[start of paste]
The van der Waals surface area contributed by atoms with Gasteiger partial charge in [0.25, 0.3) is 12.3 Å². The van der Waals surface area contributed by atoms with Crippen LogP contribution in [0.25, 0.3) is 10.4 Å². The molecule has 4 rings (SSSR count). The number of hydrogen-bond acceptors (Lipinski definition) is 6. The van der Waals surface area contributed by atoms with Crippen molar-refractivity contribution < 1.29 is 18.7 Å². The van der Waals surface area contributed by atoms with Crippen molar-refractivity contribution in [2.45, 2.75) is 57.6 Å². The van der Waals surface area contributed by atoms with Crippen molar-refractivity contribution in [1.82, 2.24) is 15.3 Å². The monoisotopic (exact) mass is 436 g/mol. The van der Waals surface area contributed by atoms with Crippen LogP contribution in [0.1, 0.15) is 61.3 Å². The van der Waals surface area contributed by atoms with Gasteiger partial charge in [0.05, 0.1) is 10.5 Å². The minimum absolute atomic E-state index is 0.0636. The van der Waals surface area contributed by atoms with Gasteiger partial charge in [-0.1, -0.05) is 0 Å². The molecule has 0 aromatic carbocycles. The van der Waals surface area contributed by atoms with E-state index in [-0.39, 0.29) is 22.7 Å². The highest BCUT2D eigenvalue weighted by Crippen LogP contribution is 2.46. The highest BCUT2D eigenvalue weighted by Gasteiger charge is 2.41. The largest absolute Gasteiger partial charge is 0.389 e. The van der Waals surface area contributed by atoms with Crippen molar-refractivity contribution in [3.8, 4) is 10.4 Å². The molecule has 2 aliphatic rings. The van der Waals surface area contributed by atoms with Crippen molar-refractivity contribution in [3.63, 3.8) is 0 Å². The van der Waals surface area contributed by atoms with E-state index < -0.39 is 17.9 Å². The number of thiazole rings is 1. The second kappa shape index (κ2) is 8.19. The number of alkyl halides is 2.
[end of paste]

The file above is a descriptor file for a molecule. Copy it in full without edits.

The van der Waals surface area contributed by atoms with Gasteiger partial charge in [0.25, 0.3) is 12.3 Å². The van der Waals surface area contributed by atoms with Crippen LogP contribution in [0.25, 0.3) is 10.4 Å². The molecule has 4 rings (SSSR count). The number of hydrogen-bond acceptors (Lipinski definition) is 6. The van der Waals surface area contributed by atoms with Crippen molar-refractivity contribution < 1.29 is 18.7 Å². The van der Waals surface area contributed by atoms with Crippen molar-refractivity contribution in [2.45, 2.75) is 57.6 Å². The van der Waals surface area contributed by atoms with Crippen molar-refractivity contribution in [1.82, 2.24) is 15.3 Å². The monoisotopic (exact) mass is 436 g/mol. The van der Waals surface area contributed by atoms with Crippen LogP contribution in [0.1, 0.15) is 61.3 Å². The van der Waals surface area contributed by atoms with Gasteiger partial charge in [0.05, 0.1) is 10.5 Å². The minimum absolute atomic E-state index is 0.0636. The van der Waals surface area contributed by atoms with Gasteiger partial charge in [-0.1, -0.05) is 0 Å². The molecule has 0 aromatic carbocycles. The van der Waals surface area contributed by atoms with E-state index in [-0.39, 0.29) is 22.7 Å². The highest BCUT2D eigenvalue weighted by Crippen LogP contribution is 2.46. The highest BCUT2D eigenvalue weighted by Gasteiger charge is 2.41. The largest absolute Gasteiger partial charge is 0.389 e. The van der Waals surface area contributed by atoms with Crippen molar-refractivity contribution in [3.8, 4) is 10.4 Å². The molecule has 2 aliphatic rings. The van der Waals surface area contributed by atoms with Crippen molar-refractivity contribution in [3.63, 3.8) is 0 Å². The van der Waals surface area contributed by atoms with E-state index < -0.39 is 17.9 Å². The number of thiazole rings is 1. The second kappa shape index (κ2) is 8.19. The number of alkyl halides is 2.